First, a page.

5 Reasons to Butcher Your Own Deer This Season
If you are a successful deer hunter, you have a decision to make. Do you take your deer to a local processor for the butchering process, or do you do it yourself? While there are several reasons to take it to a processor, lack of time and butchering space being the main two, the arguments for butchering your own can be even stronger. Here are five reasons to do it yourself
1: You get your own deer back.
While many processors strive to keep each deer tagged through the entire process, we all know that doesn't always happen. When several deer are being butchered at once, cuts sometime end up in another pile, or, even worse, entire deer sometimes get switched. If you butcher your own, you know the deer that you worked so hard to take care of in the field is the one you are putting in your freezer.
2: It's easier than you think
Don't be intimidated when you are looking at an entire deer hanging from the meat pole. There are a ton of great videos on Youtube that show you each cut and how to make it. The Deer Processing DVD put out by the Kentucky Department of Fish and Wildlife several years ago is still one of the best I have seen. It is available through their online store and is worth the money. Watch it a few times and that uneasy feeling will disappear.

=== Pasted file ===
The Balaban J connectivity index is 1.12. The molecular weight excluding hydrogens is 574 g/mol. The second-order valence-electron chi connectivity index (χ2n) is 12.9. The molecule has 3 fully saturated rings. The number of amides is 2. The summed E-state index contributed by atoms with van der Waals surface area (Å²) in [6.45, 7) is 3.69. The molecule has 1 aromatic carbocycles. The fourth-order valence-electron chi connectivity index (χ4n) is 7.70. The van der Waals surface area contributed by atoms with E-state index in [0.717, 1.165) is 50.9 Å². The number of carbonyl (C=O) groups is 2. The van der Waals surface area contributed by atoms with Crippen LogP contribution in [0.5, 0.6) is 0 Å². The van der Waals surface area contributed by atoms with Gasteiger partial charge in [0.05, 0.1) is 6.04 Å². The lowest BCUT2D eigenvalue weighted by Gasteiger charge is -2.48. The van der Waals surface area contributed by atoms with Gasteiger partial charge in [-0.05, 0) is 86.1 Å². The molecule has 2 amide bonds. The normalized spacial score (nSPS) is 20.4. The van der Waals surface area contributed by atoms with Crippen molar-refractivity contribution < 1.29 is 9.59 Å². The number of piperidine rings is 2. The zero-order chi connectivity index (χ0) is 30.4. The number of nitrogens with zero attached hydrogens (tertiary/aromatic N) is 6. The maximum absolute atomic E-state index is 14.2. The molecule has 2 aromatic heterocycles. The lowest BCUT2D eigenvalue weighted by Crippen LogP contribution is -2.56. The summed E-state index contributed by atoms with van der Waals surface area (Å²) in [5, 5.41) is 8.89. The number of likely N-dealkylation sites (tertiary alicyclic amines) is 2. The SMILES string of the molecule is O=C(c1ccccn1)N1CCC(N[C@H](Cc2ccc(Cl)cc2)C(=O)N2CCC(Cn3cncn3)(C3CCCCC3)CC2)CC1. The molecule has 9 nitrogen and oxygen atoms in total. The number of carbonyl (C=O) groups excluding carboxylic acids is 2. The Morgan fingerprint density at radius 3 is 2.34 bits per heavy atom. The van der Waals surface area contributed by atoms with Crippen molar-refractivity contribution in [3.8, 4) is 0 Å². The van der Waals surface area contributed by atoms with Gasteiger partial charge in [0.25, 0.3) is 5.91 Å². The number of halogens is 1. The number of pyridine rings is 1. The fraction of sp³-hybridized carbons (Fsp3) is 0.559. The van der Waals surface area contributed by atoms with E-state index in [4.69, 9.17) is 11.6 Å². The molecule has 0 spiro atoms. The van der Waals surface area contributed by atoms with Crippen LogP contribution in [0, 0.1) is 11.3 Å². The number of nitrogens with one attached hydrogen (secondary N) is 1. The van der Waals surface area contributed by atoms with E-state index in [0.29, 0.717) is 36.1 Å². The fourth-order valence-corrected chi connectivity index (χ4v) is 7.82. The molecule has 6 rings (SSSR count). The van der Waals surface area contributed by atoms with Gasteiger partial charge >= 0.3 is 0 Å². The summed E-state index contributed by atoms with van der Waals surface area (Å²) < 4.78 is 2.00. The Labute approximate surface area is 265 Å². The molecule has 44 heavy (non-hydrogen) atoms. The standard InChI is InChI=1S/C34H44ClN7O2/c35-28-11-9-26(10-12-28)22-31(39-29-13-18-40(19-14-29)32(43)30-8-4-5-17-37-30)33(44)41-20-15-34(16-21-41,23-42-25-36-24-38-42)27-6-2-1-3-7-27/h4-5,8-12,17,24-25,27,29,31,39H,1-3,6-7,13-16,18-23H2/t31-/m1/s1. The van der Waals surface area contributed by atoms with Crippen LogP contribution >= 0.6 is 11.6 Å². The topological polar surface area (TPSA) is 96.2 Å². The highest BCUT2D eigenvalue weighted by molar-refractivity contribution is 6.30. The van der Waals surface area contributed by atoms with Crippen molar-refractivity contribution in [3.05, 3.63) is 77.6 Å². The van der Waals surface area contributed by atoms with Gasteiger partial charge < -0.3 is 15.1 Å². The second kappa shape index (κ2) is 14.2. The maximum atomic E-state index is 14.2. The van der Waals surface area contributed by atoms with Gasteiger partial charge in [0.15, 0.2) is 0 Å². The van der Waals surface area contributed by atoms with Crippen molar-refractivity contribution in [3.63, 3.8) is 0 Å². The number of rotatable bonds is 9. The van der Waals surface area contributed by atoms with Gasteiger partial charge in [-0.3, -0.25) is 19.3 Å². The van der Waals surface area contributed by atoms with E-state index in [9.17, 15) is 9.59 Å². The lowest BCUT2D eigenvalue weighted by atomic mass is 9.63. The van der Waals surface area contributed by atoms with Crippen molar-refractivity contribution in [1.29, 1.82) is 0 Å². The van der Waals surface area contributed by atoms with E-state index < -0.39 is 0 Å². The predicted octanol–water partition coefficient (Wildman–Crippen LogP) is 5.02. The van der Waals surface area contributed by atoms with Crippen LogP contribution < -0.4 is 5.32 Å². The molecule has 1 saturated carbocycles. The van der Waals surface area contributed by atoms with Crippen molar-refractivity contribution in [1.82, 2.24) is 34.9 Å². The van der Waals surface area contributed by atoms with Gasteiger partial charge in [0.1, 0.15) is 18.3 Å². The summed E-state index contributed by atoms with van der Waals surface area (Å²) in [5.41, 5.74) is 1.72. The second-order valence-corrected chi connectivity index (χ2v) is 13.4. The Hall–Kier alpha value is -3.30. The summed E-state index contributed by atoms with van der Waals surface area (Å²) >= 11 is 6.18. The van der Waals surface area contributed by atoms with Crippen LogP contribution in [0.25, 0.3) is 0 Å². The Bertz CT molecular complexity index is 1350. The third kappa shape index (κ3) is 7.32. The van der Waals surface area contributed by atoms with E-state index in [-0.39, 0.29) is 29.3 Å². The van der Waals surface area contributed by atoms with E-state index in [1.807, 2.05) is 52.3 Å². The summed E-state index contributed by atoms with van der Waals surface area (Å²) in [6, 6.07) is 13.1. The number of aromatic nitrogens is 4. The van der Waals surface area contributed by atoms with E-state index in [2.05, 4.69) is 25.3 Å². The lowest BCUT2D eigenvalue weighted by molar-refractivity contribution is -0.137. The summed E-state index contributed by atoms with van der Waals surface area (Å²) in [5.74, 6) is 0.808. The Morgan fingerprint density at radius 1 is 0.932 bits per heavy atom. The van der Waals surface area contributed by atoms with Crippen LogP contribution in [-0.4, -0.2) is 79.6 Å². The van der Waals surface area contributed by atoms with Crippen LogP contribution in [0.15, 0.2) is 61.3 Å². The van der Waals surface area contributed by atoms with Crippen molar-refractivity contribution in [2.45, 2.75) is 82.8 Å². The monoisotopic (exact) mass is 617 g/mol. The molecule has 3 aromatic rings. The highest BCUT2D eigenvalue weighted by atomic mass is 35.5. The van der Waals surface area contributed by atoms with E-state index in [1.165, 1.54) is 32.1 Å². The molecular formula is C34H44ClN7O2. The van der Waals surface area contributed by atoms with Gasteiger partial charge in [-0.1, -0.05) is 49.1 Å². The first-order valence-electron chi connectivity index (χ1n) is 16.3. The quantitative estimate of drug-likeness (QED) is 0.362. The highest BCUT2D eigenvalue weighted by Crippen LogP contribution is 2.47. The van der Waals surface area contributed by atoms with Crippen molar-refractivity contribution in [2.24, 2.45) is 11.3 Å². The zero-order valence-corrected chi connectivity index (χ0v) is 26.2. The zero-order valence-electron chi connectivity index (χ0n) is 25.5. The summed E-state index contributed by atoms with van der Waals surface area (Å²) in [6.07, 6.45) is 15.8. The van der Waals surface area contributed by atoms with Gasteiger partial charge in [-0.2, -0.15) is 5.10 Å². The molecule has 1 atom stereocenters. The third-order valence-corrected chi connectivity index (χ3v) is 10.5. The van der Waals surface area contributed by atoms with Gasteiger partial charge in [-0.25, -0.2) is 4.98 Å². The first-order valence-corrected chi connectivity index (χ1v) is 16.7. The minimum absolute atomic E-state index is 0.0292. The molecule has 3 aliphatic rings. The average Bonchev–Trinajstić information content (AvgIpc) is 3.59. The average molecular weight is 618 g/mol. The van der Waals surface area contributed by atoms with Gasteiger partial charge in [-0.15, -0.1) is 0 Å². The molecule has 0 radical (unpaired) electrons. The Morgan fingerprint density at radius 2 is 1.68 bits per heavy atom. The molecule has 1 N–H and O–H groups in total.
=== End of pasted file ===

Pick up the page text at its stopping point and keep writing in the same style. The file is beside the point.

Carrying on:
3: You get to make the custom cuts you want
Want a bone in neck roast? You can make it as you go. Think you might want some bone-in chops for a special occasion dinner? No problem if you are cutting up the deer yourself. Want more stew meat than burger? Or vice versa? Make it happen.
4: You get to use every bit of the deer
Often, large-scale processors are too busy to take the extra time to save every scrap of meat from your hard-earned trophy. Cuts like shanks, neck roast, and rib meat often get discarded in the name of saving time. Doing it yourself allows you to make use of the entire deer. We owe it to the animal to waste as little as possible.
5: You get to package the deer the way you want
It is a hard fact that vacuum-sealed meat keeps longer in the freezer than paper-wrapped. While more and more processors are vacuum sealing these days, a large number are still doing the old freezer paper and tape wrap of yesterday. A vacuum sealer like the Weston Realtree models will seal your meat and protect it from freezer burn for a year or more.